In a recent letter to HHS Secretary Alex Azar, the EHR Association (EHRA) commended the majority of recommendations proposed in the federal agency’s draft strategy designed to reduce clinician burnout related to EHR use.
“As HHS takes important steps toward reducing clinician burden, it is important to recognize that a key contributor to the frustration of providers with EHR documentation requirements has been compliance with outdated guidelines which are geared to billing and policy requirements rather than patient care,” maintained the association.
“The current proposed Strategy and CMS's Patients Over Paperwork initiatives are welcome steps toward more focused documentation requirements,” added authors of the report.
While EHRA supports efforts to reduce regulatory burden by modifying billing requirements, EHRA stressed that any changes should be gradual and introduced at a measured pace.
“Most EHR clinical documentation capabilities for visit services are embedded in documentation elements and visit acuity scoring algorithms of E/M services,” stated EHRA.
“As with all changes that are introduced to health information and technology, especially those that impact clinical workflows, clinicians and clinical support staff need time to learn about the changes and adapt to using new, less prescriptive approaches,” continued the association.
Additionally, EHRA suggested HHS provide details of any planned changes to billing requirements well in advance of any reporting requirement deadlines to give clinicians enough time to prepare for the changes.
The association also stated its support for recommendations in the report promoting collaboration between HHS and clinical stakeholders in the adoption of best practices related to documentation requirements.
However, the association disagreed with certain proposals in the draft related to health IT usability and user experience.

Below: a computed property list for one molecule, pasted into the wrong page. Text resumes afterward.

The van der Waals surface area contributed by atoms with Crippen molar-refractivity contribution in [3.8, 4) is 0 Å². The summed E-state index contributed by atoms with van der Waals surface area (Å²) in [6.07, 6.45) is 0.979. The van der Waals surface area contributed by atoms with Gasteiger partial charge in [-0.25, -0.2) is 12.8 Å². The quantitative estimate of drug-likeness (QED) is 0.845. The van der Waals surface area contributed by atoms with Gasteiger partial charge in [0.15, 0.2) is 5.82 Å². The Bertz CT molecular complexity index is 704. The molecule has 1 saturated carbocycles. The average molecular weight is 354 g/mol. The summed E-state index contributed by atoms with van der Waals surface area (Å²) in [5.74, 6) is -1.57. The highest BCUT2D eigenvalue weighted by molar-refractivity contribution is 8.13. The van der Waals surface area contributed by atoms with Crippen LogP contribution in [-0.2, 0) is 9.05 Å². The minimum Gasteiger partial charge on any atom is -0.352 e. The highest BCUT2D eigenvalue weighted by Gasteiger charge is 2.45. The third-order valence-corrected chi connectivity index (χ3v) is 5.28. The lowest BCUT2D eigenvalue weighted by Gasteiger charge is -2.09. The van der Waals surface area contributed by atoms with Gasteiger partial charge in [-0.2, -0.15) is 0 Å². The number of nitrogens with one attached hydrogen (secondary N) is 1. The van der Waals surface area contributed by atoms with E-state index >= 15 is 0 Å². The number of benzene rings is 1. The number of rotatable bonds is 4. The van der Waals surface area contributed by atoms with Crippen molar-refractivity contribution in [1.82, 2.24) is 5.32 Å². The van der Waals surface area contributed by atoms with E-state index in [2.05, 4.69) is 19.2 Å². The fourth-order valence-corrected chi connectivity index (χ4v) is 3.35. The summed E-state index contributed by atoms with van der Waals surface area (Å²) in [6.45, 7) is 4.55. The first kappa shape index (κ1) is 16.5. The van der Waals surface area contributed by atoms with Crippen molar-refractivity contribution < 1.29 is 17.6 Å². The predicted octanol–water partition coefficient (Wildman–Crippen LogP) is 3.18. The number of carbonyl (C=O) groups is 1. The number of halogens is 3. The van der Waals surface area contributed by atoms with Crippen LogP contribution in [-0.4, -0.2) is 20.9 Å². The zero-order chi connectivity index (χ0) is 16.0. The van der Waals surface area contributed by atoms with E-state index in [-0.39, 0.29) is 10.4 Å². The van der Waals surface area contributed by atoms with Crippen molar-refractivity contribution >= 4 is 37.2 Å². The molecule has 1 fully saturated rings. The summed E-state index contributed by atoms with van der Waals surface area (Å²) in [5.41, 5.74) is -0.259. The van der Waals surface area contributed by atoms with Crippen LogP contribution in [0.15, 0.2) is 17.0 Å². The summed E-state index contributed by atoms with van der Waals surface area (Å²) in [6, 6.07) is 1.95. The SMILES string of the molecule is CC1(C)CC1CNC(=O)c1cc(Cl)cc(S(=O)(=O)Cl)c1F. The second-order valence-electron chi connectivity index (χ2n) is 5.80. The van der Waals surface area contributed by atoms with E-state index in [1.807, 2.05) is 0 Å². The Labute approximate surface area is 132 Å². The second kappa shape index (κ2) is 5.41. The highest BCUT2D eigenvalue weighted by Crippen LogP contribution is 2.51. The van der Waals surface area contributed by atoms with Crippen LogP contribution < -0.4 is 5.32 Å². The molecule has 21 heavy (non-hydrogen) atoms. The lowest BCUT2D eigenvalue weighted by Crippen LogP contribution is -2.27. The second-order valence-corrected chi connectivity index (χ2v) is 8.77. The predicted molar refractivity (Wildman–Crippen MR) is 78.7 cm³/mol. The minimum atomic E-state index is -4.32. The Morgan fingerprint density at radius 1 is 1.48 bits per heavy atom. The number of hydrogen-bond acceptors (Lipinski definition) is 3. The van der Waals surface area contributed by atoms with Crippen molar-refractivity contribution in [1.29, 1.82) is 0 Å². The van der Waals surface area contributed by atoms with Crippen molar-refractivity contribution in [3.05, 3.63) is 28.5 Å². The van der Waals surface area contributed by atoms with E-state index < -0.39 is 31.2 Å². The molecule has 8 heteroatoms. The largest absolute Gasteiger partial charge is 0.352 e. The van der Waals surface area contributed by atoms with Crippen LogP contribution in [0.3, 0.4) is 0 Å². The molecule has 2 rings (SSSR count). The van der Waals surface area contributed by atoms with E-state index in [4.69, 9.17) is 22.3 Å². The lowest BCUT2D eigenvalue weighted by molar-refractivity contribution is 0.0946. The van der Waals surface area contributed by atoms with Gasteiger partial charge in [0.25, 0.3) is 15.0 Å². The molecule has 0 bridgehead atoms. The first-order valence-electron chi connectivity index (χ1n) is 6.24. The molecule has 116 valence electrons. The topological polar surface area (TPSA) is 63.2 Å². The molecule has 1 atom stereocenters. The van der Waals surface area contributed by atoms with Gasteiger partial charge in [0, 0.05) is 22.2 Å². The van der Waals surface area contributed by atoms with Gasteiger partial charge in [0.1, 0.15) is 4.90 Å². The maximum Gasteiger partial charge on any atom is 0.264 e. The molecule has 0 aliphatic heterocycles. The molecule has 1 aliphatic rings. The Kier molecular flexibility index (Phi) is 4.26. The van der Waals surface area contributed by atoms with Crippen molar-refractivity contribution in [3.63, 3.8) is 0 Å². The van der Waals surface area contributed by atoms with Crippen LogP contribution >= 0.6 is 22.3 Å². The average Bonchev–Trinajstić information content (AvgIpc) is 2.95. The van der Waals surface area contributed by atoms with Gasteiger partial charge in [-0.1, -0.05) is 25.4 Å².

Specifically, EHRA stated a suggestion from HHS to better align EHR design with real-world clinical workflows is in conflict with a recommendation to to standardize clinical content in health IT.
“Real-world clinical workflow varies across settings of care and clinical providers, and may not be a measurable recommendation,” wrote EHRA. “In the same way that driving a car differs in the user experience from driving a motorcycle, EHR systems may have different user experiences designed to be as optimal as possible for the users, clinical workflows, and settings for which it was designed.”
“This tradeoff between consistency and fit is one that we as developers are well-positioned to understand because of our intense investment in user research and understanding of the context of use,” added EHRA.
Instead, EHRA offered a white paper titled “EHR Design Patterns for Patient Safety” as reference material for potential ways to reduce clinician burden and addressing alert fatigue while also allowing for variation in EHR design and use.
“We appreciate HHS’ focus on clinician burden reduction,” concluded the association. “Thank you for this opportunity to provide our input. We welcome additional opportunities to share our expertise as this initiative moves forward.”
Pew Charitable Trusts also submitted a comment letter in response to the HHS draft strategy to reduce clinician burden related to EHR use.
The organization recommended ONC improve EHR usability and promote application programming interface (API) use to curb regulatory burden on clinicians.
To boost EHR usability and reduce the likelihood of patient harm, Pew recommended ONC ensure some criteria criteria part of the EHR Reporting Program focus on safety.
Pew also suggested ONC take steps to ensure APIs used to extract data from patient health records can effectively enhance health data exchange, reduce clinician burden, and improve the quality of patient care.